• van Es J.H.
      • Jay P.
      • Gregorieff A.
      • et al.
      Wnt signalling induces maturation of Paneth cells in intestinal crypts.
      Although FZD5 function has not been investigated during early intestinal development because Fzd5-/- embryos die at approximately E10.75, endothelial cell proliferation was reduced in the FZD5-deficient yolk sac.
      • Ishikawa T.
      • Tamai Y.
      • Zorn A.M.
      • et al.
      Mouse Wnt receptor gene Fzd5 is essential for yolk sac and placental angiogenesis.
      Because studies of yolk sac development suggest a role for FZD5 in regulating proliferation, we queried ChIP-Seq data to determine if GATA4 enrichment was present in Fzd5 and found a peak within the Fzd5 promoter containing a single WGATAR consensus sequence (Figure 8A). We confirmed GATA4 occupancy within this region by Bio-ChIP-PCR and found that Fzd5 transcript was decreased in GATA4 mutant E11.5 intestine (Figure 8B and C). Similar to Ccnd2 and Cdk6, Fzd5 levels were unchanged at E12.5 (Figure 8C). We infer from Bio-ChIP and expression data that GATA4 controls proliferation at E11.5 by not only directly regulating transcription of cell-cycle regulators themselves (Ccnd2 and Cdk6), but also by directly regulating transcription of Fzd5, thereby potentially impacting the magnitude of WNT5A signaling received by the epithelium.

      Villus Morphogenesis Is Delayed in Gata4 cKO Intestine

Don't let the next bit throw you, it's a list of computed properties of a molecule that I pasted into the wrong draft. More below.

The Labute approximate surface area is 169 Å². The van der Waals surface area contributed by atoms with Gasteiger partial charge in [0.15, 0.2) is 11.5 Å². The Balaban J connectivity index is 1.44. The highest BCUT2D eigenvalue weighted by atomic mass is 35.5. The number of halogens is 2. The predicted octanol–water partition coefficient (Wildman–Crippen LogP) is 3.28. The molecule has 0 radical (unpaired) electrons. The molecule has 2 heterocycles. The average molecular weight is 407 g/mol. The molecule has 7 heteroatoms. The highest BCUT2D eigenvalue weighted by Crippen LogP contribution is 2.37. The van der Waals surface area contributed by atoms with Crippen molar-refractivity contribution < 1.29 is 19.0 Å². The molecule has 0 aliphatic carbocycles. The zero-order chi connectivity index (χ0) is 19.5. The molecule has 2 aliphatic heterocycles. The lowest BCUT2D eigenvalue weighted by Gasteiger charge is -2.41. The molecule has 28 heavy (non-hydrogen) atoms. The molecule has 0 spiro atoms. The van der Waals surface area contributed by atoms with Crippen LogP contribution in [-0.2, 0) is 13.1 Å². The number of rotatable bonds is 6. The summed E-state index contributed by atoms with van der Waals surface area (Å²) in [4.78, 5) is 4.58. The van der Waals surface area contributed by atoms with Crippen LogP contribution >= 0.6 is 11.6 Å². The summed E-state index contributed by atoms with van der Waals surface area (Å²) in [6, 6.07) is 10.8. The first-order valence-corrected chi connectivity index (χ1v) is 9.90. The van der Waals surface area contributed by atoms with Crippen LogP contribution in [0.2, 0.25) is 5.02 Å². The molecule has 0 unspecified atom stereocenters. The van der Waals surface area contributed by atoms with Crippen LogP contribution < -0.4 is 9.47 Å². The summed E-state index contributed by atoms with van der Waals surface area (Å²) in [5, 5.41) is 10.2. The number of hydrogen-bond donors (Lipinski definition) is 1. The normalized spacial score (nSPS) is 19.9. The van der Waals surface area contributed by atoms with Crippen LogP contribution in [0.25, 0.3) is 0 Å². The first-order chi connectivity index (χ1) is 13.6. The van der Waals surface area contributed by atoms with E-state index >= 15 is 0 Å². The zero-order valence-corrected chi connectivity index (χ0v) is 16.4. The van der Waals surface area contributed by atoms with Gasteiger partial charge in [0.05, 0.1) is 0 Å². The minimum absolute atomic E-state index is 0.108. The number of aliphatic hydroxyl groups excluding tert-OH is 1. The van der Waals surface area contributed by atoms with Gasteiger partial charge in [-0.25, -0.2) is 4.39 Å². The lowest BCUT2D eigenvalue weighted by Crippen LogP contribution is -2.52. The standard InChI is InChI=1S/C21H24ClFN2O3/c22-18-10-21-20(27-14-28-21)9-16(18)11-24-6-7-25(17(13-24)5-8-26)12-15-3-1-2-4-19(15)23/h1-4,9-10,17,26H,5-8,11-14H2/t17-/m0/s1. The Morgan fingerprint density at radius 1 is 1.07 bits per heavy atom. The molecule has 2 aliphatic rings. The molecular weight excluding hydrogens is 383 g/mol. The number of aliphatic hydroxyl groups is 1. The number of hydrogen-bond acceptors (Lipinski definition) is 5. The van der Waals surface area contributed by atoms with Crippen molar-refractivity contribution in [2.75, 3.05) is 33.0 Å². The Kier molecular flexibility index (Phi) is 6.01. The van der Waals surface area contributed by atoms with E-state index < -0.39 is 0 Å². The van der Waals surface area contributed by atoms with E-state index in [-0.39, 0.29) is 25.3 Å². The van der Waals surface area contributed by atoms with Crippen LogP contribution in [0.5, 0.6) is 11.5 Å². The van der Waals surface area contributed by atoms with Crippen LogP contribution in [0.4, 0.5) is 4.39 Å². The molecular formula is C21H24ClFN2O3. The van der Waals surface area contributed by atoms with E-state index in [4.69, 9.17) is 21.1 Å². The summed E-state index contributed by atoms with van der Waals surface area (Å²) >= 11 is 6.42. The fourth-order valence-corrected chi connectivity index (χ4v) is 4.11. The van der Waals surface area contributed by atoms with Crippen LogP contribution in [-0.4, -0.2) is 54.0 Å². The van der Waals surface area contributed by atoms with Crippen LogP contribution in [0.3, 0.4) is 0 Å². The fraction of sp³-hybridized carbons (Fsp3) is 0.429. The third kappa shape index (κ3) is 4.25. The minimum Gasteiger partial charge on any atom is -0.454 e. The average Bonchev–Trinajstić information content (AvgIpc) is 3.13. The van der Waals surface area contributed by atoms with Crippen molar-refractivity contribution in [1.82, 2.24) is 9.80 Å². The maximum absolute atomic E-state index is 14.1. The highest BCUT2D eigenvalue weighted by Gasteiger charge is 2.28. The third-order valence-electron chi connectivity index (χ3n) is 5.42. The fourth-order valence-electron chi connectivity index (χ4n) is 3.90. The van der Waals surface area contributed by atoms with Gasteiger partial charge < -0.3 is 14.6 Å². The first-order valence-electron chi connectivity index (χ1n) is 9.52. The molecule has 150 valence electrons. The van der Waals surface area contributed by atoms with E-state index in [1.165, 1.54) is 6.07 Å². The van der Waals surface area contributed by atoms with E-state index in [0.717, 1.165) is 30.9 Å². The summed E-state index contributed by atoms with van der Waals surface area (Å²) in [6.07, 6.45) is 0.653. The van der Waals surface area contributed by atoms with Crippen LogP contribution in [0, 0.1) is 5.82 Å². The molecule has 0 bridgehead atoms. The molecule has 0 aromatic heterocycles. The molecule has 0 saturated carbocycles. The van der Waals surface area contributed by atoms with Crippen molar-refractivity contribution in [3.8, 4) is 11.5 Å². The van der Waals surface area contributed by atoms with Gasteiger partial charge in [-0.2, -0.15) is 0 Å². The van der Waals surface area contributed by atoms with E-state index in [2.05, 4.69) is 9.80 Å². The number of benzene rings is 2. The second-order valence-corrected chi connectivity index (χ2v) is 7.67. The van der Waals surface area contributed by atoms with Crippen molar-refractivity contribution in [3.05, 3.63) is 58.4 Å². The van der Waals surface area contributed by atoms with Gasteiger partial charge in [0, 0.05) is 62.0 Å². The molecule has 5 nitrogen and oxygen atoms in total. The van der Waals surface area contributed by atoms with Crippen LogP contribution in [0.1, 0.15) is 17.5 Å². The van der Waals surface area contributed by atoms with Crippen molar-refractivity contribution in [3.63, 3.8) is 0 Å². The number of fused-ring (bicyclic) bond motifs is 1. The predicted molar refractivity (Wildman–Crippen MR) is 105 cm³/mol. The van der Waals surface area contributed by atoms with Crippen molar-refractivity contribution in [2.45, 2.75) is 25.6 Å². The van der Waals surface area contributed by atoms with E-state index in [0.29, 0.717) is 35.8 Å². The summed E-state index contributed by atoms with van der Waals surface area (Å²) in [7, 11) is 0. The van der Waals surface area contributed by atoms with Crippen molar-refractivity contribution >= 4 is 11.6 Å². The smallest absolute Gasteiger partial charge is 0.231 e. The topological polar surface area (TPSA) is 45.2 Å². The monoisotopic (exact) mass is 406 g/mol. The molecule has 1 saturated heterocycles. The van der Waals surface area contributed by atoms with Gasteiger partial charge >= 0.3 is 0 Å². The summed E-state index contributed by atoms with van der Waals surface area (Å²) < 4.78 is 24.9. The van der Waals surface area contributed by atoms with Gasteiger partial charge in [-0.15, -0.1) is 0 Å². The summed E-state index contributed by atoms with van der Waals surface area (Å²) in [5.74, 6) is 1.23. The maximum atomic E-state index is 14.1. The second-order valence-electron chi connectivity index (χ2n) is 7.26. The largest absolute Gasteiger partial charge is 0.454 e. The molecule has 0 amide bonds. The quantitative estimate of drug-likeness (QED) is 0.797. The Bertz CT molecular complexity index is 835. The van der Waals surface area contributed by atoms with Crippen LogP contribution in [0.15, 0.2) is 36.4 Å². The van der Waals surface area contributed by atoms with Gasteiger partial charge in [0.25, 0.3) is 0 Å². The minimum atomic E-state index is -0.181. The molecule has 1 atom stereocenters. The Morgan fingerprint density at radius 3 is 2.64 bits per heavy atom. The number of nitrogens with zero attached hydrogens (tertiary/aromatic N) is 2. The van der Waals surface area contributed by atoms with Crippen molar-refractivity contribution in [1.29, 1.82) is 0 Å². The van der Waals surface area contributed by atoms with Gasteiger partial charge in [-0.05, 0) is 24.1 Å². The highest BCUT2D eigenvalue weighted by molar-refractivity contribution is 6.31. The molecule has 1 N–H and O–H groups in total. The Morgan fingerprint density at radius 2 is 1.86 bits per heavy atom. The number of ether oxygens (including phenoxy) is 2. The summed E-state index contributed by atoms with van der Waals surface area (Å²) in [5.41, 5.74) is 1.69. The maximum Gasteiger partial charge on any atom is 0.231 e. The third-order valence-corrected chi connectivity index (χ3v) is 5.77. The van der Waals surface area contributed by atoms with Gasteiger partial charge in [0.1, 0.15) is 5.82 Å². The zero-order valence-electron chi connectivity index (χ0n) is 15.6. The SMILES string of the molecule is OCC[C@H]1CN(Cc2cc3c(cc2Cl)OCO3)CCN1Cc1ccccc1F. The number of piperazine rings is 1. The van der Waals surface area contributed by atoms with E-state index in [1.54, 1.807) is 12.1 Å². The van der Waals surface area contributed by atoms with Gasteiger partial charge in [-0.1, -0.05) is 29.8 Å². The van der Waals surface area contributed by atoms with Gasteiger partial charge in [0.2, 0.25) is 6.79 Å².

We noted that villi appeared to be abnormal in GATA4-deficient intestine compared with control tissue (Figures 1, 2B, and 3A). Therefore, we evaluated villus morphogenesis in controls and mutants between E14.5 and E16.5 by platelet-derived growth factor receptor α (PDGFRA) immunohistochemistry, which marks mesenchymal cell clusters where presumptive villi will emerge.
      • Karlsson L.
      • Lindahl P.
      • Heath J.K.
      • et al.
      Abnormal gastrointestinal development in PDGF-A and PDGFR-(alpha) deficient mice implicates a novel mesenchymal structure with putative instructive properties in villus morphogenesis.
      In E14.5 controls, PDGFRA+ mesenchymal clusters were readily observed (Figure 9A, arrowheads). Although PDGFRA+ cells were present throughout the mesenchyme of GATA4 mutants, no clusters comparable with those in controls were evident (Figure 9A). By E15.5, control tissue contained numerous villi. PDGFRA+ clusters populated nascent villi tips and marked sites of new villi (Figure 9B). GATA4 E15.5 mutant tissue, however, resembled control tissue at E14.5 with sparse PDGFRA+ clusters (Figure 9B). Although villi were present in E16.5 mutant tissue, they appeared to be fewer in number compared with controls (Figure 9C). By E18.5, the intestinal epithelium of controls was organized as long, slender villi with columnar epithelial cells (Figure 9D and E). In contrast, GATA4-deficient epithelium appeared disorganized with fewer shorter, wider villi (Figure 9D and E). Regions resembling pseudostratified epithelium also persisted (Figure 9E, arrowhead). Taken together, we conclude that villus morphogenesis is delayed and that villus structure is abnormal in GATA4 mutants.
      Figure thumbnail gr9